After multiple shopping trips spanning three days, several opportunities to practice humility as well as the Spanish language, and a few tense discussions on the best approach to find the remaining school supplies...we have nearly everything our kids need for school here in Nicaragua! Yesterday, we decided to divide and conquer; which really means that Jeff takes the kids to go share a soda and I wander around the school supply store 75 times until I find the remaining items on the supply list. I now know how to say with confidence "yo tengo una pregunta" which means "I have a question". Upon inquiring, it was discovered that the illusive "frost jars" are in actuality small tubes of glitter. [Congrats to Jeff's Mom for her correct guess of "glitter" and thanks to all of our readers who chimed in with their ideas!] Seriously though, it may have truly scarred Ella NOT to have her own glitter!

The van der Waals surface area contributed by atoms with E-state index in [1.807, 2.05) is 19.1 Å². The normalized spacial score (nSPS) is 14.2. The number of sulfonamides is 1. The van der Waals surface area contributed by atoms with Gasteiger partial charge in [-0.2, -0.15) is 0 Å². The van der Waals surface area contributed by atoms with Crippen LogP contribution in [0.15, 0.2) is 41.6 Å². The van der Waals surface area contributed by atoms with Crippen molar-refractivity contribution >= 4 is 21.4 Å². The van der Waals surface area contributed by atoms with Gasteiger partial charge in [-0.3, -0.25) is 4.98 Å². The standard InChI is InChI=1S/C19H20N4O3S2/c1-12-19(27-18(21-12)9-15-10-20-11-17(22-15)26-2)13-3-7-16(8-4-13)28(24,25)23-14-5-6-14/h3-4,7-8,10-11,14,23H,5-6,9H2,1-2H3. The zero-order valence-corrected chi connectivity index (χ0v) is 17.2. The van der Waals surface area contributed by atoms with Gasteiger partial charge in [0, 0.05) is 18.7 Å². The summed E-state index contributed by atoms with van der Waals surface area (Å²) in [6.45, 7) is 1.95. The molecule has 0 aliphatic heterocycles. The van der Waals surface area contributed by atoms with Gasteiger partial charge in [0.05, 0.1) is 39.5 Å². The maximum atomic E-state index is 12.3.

So, with "milk erasers, frost jars, liquid silicon, eskimo paddles" and many other supplies, I got in line to pay at the counter. It was then that I realized that I had left my wallet at home (thankfully there was one person in line ahead of me). Praise the Lord for the technology of cell phones! I called Jeff and beckoned him to come rescue me and the mountain of school supplies that took me nearly an hour to collect!

The sight of all the bright colored paper, tape, scissors, glue, glitter, new notebooks, lunchbags, erasers, pencils, markers, helping the kids feel a little more excited to start classes at a new school with a "new language." It will be a new experience for all of us...but at least we have the frost jars.

"Frost Jars, a.k.a. Glitter"

Wednesday, January 26, 2011

Back to School